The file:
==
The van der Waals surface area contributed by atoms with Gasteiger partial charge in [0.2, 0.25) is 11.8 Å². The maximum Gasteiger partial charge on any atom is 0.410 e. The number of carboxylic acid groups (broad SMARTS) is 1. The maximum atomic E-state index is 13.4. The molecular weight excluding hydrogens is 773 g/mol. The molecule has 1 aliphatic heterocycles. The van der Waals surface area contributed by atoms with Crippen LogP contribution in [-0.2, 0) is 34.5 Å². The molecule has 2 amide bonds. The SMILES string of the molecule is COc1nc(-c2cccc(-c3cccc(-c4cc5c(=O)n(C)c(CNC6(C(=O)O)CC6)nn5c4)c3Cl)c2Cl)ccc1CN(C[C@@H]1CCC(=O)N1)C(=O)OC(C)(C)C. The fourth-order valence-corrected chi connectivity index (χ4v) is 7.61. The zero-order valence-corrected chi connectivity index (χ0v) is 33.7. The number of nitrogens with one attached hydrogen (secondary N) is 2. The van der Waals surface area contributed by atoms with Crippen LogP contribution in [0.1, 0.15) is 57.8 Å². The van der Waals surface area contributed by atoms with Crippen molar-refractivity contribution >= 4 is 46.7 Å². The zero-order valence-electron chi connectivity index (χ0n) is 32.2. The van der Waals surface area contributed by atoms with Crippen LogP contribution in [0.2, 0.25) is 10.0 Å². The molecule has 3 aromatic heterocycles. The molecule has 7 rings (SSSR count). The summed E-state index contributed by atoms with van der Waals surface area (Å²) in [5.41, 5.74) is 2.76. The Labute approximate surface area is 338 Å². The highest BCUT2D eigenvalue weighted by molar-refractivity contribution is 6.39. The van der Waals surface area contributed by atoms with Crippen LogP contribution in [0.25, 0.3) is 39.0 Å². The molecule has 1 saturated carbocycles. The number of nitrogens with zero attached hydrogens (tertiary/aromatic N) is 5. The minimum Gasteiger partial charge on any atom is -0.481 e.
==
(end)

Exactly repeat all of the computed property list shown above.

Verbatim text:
The van der Waals surface area contributed by atoms with Gasteiger partial charge in [0.2, 0.25) is 11.8 Å². The maximum Gasteiger partial charge on any atom is 0.410 e. The number of carboxylic acid groups (broad SMARTS) is 1. The maximum atomic E-state index is 13.4. The molecular weight excluding hydrogens is 773 g/mol. The molecule has 1 aliphatic heterocycles. The van der Waals surface area contributed by atoms with Crippen LogP contribution in [-0.2, 0) is 34.5 Å². The molecule has 2 amide bonds. The SMILES string of the molecule is COc1nc(-c2cccc(-c3cccc(-c4cc5c(=O)n(C)c(CNC6(C(=O)O)CC6)nn5c4)c3Cl)c2Cl)ccc1CN(C[C@@H]1CCC(=O)N1)C(=O)OC(C)(C)C. The fourth-order valence-corrected chi connectivity index (χ4v) is 7.61. The zero-order valence-corrected chi connectivity index (χ0v) is 33.7. The number of nitrogens with one attached hydrogen (secondary N) is 2. The van der Waals surface area contributed by atoms with Crippen LogP contribution in [0.1, 0.15) is 57.8 Å². The van der Waals surface area contributed by atoms with Crippen molar-refractivity contribution >= 4 is 46.7 Å². The zero-order valence-electron chi connectivity index (χ0n) is 32.2. The van der Waals surface area contributed by atoms with Crippen LogP contribution in [0.2, 0.25) is 10.0 Å². The molecule has 3 aromatic heterocycles. The molecule has 7 rings (SSSR count). The summed E-state index contributed by atoms with van der Waals surface area (Å²) in [5.41, 5.74) is 2.76. The Labute approximate surface area is 338 Å². The highest BCUT2D eigenvalue weighted by molar-refractivity contribution is 6.39. The van der Waals surface area contributed by atoms with Crippen LogP contribution in [0.25, 0.3) is 39.0 Å². The molecule has 1 saturated carbocycles. The number of nitrogens with zero attached hydrogens (tertiary/aromatic N) is 5. The minimum Gasteiger partial charge on any atom is -0.481 e.